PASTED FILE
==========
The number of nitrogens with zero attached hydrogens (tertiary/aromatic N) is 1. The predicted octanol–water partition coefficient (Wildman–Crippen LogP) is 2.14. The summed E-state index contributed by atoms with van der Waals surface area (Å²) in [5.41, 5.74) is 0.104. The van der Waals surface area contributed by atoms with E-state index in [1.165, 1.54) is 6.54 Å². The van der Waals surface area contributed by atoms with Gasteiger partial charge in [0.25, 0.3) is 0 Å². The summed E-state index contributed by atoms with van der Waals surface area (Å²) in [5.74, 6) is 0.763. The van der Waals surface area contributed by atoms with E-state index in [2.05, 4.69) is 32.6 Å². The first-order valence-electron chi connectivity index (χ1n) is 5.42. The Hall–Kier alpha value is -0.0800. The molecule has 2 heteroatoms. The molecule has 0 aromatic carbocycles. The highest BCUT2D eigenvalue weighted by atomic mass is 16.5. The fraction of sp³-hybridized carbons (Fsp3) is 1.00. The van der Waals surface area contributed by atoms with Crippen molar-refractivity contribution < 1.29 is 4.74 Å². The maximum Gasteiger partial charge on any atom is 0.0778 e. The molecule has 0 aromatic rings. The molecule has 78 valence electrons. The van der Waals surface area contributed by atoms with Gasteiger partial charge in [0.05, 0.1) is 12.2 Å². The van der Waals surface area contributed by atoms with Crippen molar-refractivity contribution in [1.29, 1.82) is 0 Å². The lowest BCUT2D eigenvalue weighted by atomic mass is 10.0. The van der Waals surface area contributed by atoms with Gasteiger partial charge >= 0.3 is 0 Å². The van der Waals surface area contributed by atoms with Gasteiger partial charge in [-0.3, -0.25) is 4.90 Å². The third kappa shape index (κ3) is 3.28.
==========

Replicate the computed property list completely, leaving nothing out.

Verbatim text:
The number of nitrogens with zero attached hydrogens (tertiary/aromatic N) is 1. The predicted octanol–water partition coefficient (Wildman–Crippen LogP) is 2.14. The summed E-state index contributed by atoms with van der Waals surface area (Å²) in [5.41, 5.74) is 0.104. The van der Waals surface area contributed by atoms with E-state index in [1.165, 1.54) is 6.54 Å². The van der Waals surface area contributed by atoms with Gasteiger partial charge in [0.25, 0.3) is 0 Å². The summed E-state index contributed by atoms with van der Waals surface area (Å²) in [5.74, 6) is 0.763. The van der Waals surface area contributed by atoms with E-state index in [2.05, 4.69) is 32.6 Å². The first-order valence-electron chi connectivity index (χ1n) is 5.42. The Hall–Kier alpha value is -0.0800. The molecule has 2 heteroatoms. The molecule has 0 aromatic carbocycles. The highest BCUT2D eigenvalue weighted by atomic mass is 16.5. The fraction of sp³-hybridized carbons (Fsp3) is 1.00. The van der Waals surface area contributed by atoms with Crippen molar-refractivity contribution < 1.29 is 4.74 Å². The maximum Gasteiger partial charge on any atom is 0.0778 e. The molecule has 0 aromatic rings. The molecule has 78 valence electrons. The van der Waals surface area contributed by atoms with Gasteiger partial charge in [0.05, 0.1) is 12.2 Å². The van der Waals surface area contributed by atoms with Crippen molar-refractivity contribution in [1.29, 1.82) is 0 Å². The lowest BCUT2D eigenvalue weighted by atomic mass is 10.0. The van der Waals surface area contributed by atoms with Gasteiger partial charge >= 0.3 is 0 Å². The van der Waals surface area contributed by atoms with Gasteiger partial charge in [-0.3, -0.25) is 4.90 Å². The third kappa shape index (κ3) is 3.28.